Despite the astonishing number of people he has shot, Mr Kyle says he has never second-guessed himself since the first time he had to pull the trigger on the grenade-wielding woman in Iraq.

For him, the enemy is a ‘savage,’ he told the Post.

‘It was my duty to shoot the enemy, and I don’t regret it. My regrets are for the people I couldn’t save: Marines, soldiers, buddies. I’m not naive, and I don’t romanticize war. The worst moments of my life have come as a SEAL. But I can stand before God with a clear conscience about doing my job,’ he told Texas Monthly.

He left the service in 2009, deciding not to enlist in order to ‘save his marriage’ he told his publisher.

Mr Kyle has two children and lives in Dallas.

Since leaving the Navy, he has started his own military contracting firm, Craft International. It provides military and law enforcement sniper training, as well as private security and protection.

{Daily Mail/ Newscenter}


  1. “G-d blew that bullet”- kol hakavod, after all the accolades and medals, he admits it was not “kochi ve’otzem yadi”!

  2. Im not sure what to gain from this story.
    other than when something is bad youshould have no Rachmanus on it because if not it will Chas V’shalom get you.

    Thank You that is actually a very good lesson.

  3. #3 –
    All Hahshem does is for your good. What can happen to you bad?

    Dont ever decide on someone else “bad,” and emulate “Bayshunis, Rachmonis, Gomlei Chasodim.” As that way this world would be a good place.

  4. I think the point of this story is to test readers’ skills in reading comprehension.

    Note the discrepancy between the headline and the body of the article as to the number of confirmed hits.

  5. This is very important information. Every Jewish person should read this article instead of doing something useful.
    Thanks, Matzav. Three perfectly useful minutes I will never get back.

  6. I don’t know why people complain this is a waste and shouldn’t be on this site. I found the article pretty interesting and if not on such a frum site, I would never get to read about this.
    Thanks for this article!

  7. Doody….you wouldn’t be getting back a single moment that you spend on any website reading any article. If you are so bothered by this article for wasting your time…you should not be here at all……….insteading learning a blatt gemara will do you an awful lot more…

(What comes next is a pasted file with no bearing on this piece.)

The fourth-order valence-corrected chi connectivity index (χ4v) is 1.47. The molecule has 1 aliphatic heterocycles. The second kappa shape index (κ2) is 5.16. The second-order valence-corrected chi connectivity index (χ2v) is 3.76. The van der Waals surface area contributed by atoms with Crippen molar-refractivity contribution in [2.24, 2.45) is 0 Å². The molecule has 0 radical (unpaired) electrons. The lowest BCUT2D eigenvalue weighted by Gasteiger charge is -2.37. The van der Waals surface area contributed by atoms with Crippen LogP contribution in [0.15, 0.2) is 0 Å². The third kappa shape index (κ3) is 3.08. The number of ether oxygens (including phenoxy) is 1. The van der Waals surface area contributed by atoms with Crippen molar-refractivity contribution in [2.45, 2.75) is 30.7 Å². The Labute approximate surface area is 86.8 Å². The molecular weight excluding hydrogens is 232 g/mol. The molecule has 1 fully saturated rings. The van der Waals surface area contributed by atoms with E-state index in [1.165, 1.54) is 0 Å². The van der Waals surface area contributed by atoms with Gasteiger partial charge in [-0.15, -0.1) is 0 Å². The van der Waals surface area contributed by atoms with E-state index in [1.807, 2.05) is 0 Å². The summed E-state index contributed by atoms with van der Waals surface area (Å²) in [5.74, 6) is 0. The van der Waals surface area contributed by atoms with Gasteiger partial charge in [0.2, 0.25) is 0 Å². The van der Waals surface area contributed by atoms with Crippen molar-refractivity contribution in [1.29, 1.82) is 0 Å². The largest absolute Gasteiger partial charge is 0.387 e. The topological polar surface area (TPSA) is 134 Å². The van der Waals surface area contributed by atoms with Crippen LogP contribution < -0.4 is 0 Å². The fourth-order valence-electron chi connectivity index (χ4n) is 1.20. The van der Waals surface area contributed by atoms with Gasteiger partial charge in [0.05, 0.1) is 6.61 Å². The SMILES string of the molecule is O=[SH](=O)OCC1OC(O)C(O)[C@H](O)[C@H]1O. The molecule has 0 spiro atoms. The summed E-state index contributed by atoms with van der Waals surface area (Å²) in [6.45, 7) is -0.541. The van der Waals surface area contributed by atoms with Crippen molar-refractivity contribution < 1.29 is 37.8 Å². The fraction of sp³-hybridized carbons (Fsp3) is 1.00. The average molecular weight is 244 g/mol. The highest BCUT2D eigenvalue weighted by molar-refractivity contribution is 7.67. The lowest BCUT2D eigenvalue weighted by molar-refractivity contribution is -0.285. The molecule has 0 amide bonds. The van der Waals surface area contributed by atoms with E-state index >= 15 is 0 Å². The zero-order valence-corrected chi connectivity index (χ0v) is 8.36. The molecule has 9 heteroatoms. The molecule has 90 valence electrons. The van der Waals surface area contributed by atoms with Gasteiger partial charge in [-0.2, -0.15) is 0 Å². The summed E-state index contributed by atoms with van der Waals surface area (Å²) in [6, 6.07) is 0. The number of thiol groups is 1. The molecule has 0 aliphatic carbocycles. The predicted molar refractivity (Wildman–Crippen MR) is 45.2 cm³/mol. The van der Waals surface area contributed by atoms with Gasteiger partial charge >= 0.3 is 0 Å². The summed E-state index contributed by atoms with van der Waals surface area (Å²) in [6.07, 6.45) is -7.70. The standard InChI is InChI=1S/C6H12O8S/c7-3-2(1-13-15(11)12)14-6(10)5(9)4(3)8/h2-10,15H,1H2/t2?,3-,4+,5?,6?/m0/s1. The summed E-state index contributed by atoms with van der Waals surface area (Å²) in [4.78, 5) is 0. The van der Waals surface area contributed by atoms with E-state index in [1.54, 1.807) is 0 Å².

Me…not bitul torah…I’m a woman and my babies are married…just in case….

  8. As a sniper who went to Scranton yeshiva in late ’70’s I believe we need as many of us to learn how to protect more Jews at greater distances. Tzai u’limad sheffelehs…

  9. Interesting article. All I have to say to Doody, the great Masmid, is: ” I’m sure that you have wasted a lot more then three minutes in your life time. Stop being holier than thou.”

  10. #9 – Don’t blame Blama Matzav for your bittul Torah! Get off the internet and open up a sefer. It is useful to read about Romney and Gingrich which will surely be glorious moments saved for you in Olam Ha’Emes? Take responsibility for how you use your time and don’t blame “the matzav.”

  11. #6,

    #3 is right. Very correct. Chazal teach us, “kol hamerachem al ha’achzarim, sofo l’hisachzer al harachmanim”. Misplaced rachmanus leads to/is achzarious

  12. Why is this something to be proud about? He says he can stand before God? He did his job (so, he was a sniper) and he did it well. Many soldiers who are not snipers have shot and killed the enemy and do not gloat about it. A life is a life, he seems almost proud. I would prefer he keep his “confirmed kills” to himself. I understand he took out bad people and he saved many lives, so have many hundreds of thousands of soldiers.